This beautiful trek is an easier way to see Everest and the Himalayas without going to Everest Basecamp. You also get the chance to explore the monasteries and local villages in this Buddhist region. You visit Sherpa villages and many of the old Buddhist monasteries in the area. You are accompanied by breathtaking views all along the way. This leisurely trek is a fantastic way to combine culture with trekking for beautiful views.
Trek grade: This trek is a grade 3 because you climb up to 3985m. However, days are not too long and the trails are easy.
Here are some more treks Royal Mountain Travel can offer in the Everest region:
Feeling inspired? Have a look at Inside Himalayas for more ideas on how to visit Everest: 20 Photos Of The Everest Region We Can’t Stop Looking At
|Arrival in Kathmandu
|Kathmandu sightseeing: Boudhanath, Pashupatinath, Patan
|Fly to Lukla (2860m), trek to Phakding (2650m, 3-4 hrs)
|Namche Bazaar (3440m, 7 hrs)
|Trek to Thame (3740m, 4-5 hrs)
|Trek to Khumjung (3790m, 5 hrs)
|Trek to Phortse (3542m, 6 hrs)
|Trek to Pangboche (3985m, 6 hrs)
|Trek to Tengboche (3864m, 5 hrs)
|Trek to Namche Bazaar (3450m, 5 hrs)
|Trek to Lukla (2860m, 8 hrs)
|Fly to Kathmandu
Trekking: Additional information
Please note that the published itinerary can only be a statement of intent and should be used as a guide only. Each day may vary due to the walking times of the group, camping and trail condRead More...
Trekking: Additional information
Please note that the published itinerary can only be a statement of intent and should be used as a guide only. Each day may vary due to the walking times of the group, camping and trail conditions. The guide in charge of your trip may have to alter the schedule if necessary and any such changes are at the discretion of Royal Mountain Travel and your guide.
The trekking day
Your day starts with a wake-up call, followed by breakfast and baggage pickup. You are then driven to the start point of your trek. While trekking, your day starts with breakfast at the tea house where you are staying. You need to pack up your baggage before breakfast as porters usually set off early.
Normally you are on the trail by 8 am and stop for a leisurely lunch around noon, with the chance to stop along the way for short breaks. Lunchtime usually lasts a couple of hours to give you time to relax or to explore the village where you have stopped. The afternoon walk is shorter and you can expect to arrive around 4 pm to allow time for short excursions to nearby sites, monasteries, exploration of the village or for relaxing with a book or catching up on your diary. Dinner is generally around, 7 pm.
Everyone walks at different speeds and you should always go at the pace that is comfortable for you. The grade of the trek is only an approximate indication of what to expect, based on the altitude and the hours of walking per day. In general, the condition of trails is good as these are the main routes between villages.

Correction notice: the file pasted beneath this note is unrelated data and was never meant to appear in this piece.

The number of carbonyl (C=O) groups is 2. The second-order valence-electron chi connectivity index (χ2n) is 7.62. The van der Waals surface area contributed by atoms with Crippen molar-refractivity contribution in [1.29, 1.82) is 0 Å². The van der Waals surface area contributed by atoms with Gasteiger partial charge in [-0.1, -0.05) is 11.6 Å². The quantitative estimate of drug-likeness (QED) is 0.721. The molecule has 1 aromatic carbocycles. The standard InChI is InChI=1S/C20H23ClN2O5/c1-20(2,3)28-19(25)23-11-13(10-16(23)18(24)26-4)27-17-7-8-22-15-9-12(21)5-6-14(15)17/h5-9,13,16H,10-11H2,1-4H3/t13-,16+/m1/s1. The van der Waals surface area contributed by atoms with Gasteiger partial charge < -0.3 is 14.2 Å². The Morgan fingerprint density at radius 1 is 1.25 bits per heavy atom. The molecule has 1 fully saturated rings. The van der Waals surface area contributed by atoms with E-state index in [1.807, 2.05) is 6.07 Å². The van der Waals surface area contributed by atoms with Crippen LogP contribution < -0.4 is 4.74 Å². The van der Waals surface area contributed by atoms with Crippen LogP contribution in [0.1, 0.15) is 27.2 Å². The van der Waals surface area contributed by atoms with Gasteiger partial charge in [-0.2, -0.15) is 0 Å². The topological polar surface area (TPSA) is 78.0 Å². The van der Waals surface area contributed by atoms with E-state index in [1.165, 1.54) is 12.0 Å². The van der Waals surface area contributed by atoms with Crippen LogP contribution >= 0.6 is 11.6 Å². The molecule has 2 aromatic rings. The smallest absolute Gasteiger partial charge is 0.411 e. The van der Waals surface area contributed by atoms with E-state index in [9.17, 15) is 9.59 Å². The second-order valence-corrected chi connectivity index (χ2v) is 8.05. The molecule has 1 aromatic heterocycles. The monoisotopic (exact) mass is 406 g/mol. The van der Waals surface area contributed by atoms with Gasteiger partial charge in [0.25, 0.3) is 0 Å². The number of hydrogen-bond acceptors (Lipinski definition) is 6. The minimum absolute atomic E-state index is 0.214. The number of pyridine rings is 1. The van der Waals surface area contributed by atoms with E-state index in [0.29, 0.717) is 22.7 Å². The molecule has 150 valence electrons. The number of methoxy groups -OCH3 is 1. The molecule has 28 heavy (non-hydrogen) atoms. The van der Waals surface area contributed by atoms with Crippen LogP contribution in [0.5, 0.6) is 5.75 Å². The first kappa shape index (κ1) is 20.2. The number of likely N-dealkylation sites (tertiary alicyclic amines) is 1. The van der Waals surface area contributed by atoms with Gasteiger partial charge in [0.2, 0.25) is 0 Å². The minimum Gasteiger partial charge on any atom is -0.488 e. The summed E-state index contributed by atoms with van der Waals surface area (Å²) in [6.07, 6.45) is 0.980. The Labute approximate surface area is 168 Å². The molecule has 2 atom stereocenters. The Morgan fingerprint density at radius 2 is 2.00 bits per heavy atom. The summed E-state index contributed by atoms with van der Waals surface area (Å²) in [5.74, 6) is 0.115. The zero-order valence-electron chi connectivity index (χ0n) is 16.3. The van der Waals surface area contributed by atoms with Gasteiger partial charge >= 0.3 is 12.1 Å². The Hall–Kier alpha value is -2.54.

What you carry?
Each porter carries 15kg so you should pack 7.5 kgs of baggage, sharing one porter between two persons. These things will not be available to you during the day as the porters usually leave early and do not walk with you. Your daypack should contain all that you need during the day. This should consist of warm clothes for when you stop, a water bottle, camera, sunscreen, lip salve and maybe waterproofs depending on when you’re trekking. Your guide will let you know each evening about any extra items you might need for the following day. You should take a comfortable daypack to carry just a few kilograms of things you need along the way.
Food and drink
No meals are included in your trek. These are available in tea houses, lodges and bhattis that may sometimes have quite limited menus. There are a lot of tea houses and lodges along the way while you are trekking. Meals are generally simple but filling, but you may wish to stock up on ‘trail munchies’ before leaving Kathmandu or Pokhara. Although mineral water in plastic bottles can be found along the way in many places, you should try to avoid using this. Plastic bottles are a serious problem on the trekking routes as there is no way to dispose of them. Instead, you should use water purification tablets, a water filter or ask for boiled water at the lodges. It is a good idea to bring a heat resistant, a water bottle which can double up as a hot water bottle when you go to bed at night too!
It is not recommended to drink alcohol at altitudes above 3,000m or so, where altitude sickness can start to have an effect.
Accommodation is in lodges and teahouses and is of a basic standard. Rooms may be twin or multi-share with basic shared toilet facilities. Hot showers are available in some places for a small charge. It is a good idea to pack wet-wipes to freshen up, especially useful when you reach high altitudes where the water can be very cold. It is not recommended to wash your hair when you are at higher altitudes and where the outside air is cold, as you run the risk of getting a chill when your wet hair takes a long time to dry.
Lodges usually have a common room where later in the day, when people start to arrive from their day’s trek there might be a stove that is lit to keep warm. Bedrooms, however, are not heated. The lodges provide clean bedding, but you may want to pack a sheet sleeping bag for peace of mind.